Everything Is Ambivalence


In keeping with his previous books, in his new novel, “Here I Am,” the talented Brooklyn-based author Jonathan Safran Foer has attempted yet another audacious experiment.

Foer first gained national attention in 2002 for his highly acclaimed novel, “Everything Is Illuminated.” Only 25 at the time, Foer wove a wrenchingly tragic yet wildly madcap tale about an innocent young Jewish-American writer (also named Jonathan Safran Foer) who embarks on a journey to the Polish-Ukrainian shtetl of Trachimbrod, where his ancestors once lived, and from which too many relatives could not escape the Holocaust’s reach.

Foer employed a pastiche of literary techniques to heighten both the horror of the Holocaust and the absurdity of the quest of the individual characters’ attempts to understand evil beyond fathoming. Still, even when Foer’s virtuosic writing went way over the top, the destruction of six million European Jews was never far from the writer’s — or the reader’s—consciousness.

Similarly, in Foer’s second novel, “Extremely Loud and Incredibly Close,” published in 2005, the destruction of the World Trade Center remains ever-present as we follow 9-year-old Oscar Schell in his search to decode clues that he believes his father, who was killed in the terror attack, left for him. Although that book was less satisfying, feeling at times claustrophobic in its point of view, and contrived in its experimentation with illustrations and typography, there was no question that Foer was unafraid to confront the personal impact and cultural trauma wrought by major cataclysms.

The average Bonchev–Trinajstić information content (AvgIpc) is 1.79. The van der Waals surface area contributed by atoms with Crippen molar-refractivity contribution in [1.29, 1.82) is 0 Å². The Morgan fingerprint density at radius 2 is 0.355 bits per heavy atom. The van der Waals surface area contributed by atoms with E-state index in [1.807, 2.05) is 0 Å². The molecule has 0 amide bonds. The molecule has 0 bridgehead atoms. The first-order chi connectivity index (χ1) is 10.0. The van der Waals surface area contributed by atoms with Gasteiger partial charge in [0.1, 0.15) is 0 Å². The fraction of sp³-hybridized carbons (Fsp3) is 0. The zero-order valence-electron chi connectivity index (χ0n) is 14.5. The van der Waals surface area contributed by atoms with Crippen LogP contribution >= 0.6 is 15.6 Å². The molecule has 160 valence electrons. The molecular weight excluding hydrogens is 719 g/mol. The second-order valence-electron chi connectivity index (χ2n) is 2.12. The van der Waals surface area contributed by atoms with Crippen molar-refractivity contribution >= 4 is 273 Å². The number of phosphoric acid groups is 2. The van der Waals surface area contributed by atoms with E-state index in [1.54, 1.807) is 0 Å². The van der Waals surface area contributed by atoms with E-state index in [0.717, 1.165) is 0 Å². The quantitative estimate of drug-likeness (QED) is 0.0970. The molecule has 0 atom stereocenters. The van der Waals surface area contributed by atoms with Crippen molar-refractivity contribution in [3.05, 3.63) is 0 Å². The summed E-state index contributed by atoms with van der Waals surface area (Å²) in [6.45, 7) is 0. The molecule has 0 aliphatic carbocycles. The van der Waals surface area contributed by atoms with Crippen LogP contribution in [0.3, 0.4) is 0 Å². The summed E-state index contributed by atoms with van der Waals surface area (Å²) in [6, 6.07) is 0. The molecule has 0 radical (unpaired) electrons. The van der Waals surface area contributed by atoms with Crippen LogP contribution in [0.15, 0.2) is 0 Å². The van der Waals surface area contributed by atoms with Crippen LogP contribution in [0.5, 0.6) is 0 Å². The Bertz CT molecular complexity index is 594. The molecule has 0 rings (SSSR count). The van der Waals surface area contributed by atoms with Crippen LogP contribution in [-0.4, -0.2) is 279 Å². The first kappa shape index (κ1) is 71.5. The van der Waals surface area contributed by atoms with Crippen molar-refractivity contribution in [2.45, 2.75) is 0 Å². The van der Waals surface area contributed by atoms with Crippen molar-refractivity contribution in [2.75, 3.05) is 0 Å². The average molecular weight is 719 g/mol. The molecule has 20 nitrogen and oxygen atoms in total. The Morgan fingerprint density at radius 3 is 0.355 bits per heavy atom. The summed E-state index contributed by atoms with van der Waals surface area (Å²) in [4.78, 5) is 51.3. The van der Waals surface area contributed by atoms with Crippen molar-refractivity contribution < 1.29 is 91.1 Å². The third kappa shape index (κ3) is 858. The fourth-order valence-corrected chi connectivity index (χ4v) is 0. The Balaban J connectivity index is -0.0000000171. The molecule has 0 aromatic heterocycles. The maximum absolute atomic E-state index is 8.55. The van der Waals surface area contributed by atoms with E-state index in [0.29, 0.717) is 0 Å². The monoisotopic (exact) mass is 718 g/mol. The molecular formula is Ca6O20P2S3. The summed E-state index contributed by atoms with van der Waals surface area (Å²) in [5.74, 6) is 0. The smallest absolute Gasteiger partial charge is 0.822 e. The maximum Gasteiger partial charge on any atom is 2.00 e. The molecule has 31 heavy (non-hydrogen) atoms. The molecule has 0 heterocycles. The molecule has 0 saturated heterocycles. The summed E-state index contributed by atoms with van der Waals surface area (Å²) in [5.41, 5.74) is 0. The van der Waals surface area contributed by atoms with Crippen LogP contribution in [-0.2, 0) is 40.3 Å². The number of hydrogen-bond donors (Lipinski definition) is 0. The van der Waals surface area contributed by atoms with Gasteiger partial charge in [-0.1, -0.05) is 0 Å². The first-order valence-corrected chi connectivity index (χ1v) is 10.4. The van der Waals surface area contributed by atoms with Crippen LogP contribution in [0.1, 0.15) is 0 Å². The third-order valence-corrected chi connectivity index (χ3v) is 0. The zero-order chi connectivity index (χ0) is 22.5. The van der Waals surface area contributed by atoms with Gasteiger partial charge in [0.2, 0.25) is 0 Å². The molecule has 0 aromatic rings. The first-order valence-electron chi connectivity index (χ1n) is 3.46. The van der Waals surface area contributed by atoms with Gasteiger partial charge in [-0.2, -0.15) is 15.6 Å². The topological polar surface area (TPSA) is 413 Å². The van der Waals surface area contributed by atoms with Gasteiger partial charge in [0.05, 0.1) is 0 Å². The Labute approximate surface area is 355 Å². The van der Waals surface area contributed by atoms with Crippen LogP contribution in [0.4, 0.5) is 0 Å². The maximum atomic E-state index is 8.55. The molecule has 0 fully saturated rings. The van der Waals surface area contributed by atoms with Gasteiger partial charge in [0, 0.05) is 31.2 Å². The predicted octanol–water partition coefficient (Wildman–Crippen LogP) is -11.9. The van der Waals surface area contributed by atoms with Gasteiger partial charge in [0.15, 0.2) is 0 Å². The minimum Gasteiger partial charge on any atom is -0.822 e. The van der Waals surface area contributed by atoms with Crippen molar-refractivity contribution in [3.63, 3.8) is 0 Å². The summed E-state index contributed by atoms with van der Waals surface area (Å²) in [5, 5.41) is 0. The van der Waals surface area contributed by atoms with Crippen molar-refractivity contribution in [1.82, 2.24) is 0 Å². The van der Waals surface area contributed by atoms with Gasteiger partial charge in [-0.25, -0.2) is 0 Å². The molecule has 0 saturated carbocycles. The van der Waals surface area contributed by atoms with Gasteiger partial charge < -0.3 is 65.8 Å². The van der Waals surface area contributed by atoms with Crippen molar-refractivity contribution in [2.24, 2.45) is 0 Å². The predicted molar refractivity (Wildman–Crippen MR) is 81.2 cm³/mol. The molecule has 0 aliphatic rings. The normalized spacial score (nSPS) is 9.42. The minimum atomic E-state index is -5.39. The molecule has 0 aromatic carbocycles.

No surprise then, that in his 2010 nonfiction book, “Eating Animals,” Foer focused on what he sees as another catastrophe, this one still in progress. Here, Foer, who is a vegetarian, echoes Hillel, asking, “If not now, when” will we just say no to meat? He writes, “If being the number-one contributor to the most serious threat facing the planet (global warning), isn’t enough, what is?” His bloody depictions of industrial slaughterhouses are the stuff of nightmares.

This time around, the disaster is made-up, but the prospect is no less terrifying. In “Here I Am” (Farrar, Straus and Giroux), Foer and his fictional characters confront the destruction of Israel. With the Dead Sea at its epicenter, an earthquake of 7.6 magnitude wrecks large-scale havoc on the people, buildings and infrastructures both modern and historic of Israel, Jordan, Lebanon and Syria. Tens of thousands are killed or injured immediately, and thousands more endangered by severe shortages of food, shelter and medical care. Rather than band together to help each other, Arabs and Jews close ranks. The Arab countries collectively declare war against Israel. The president of Israel issues a public call for diaspora Jews around the world to “come home” to protect the Jewish state in its hour of need.

Wow. For most writers, this would be the raw material for a nail-biter of a best-seller, the prelude to a block-buster movie of unparalleled special effects.

But you will find none of that here.

Foer’s audacious experiment is to turn these major events into the background static of a self-absorbed family preoccupied with the catering details of the oldest son’s upcoming bar mitzvah and the free-floating anxieties surrounding the parents’ pending separation and divorce. These purely personal events upstage the political at every turn. Indeed, although Foer ominously announces Israel’s forthcoming destruction in the book’s very first sentence, the earthquake itself does not occur until about half-way through, after 250 pages consisting for the most part of zinger-filled family dialogues that appear to simulate the situation-comedy shows which Jacob, the novel’s main character, gets paid to write.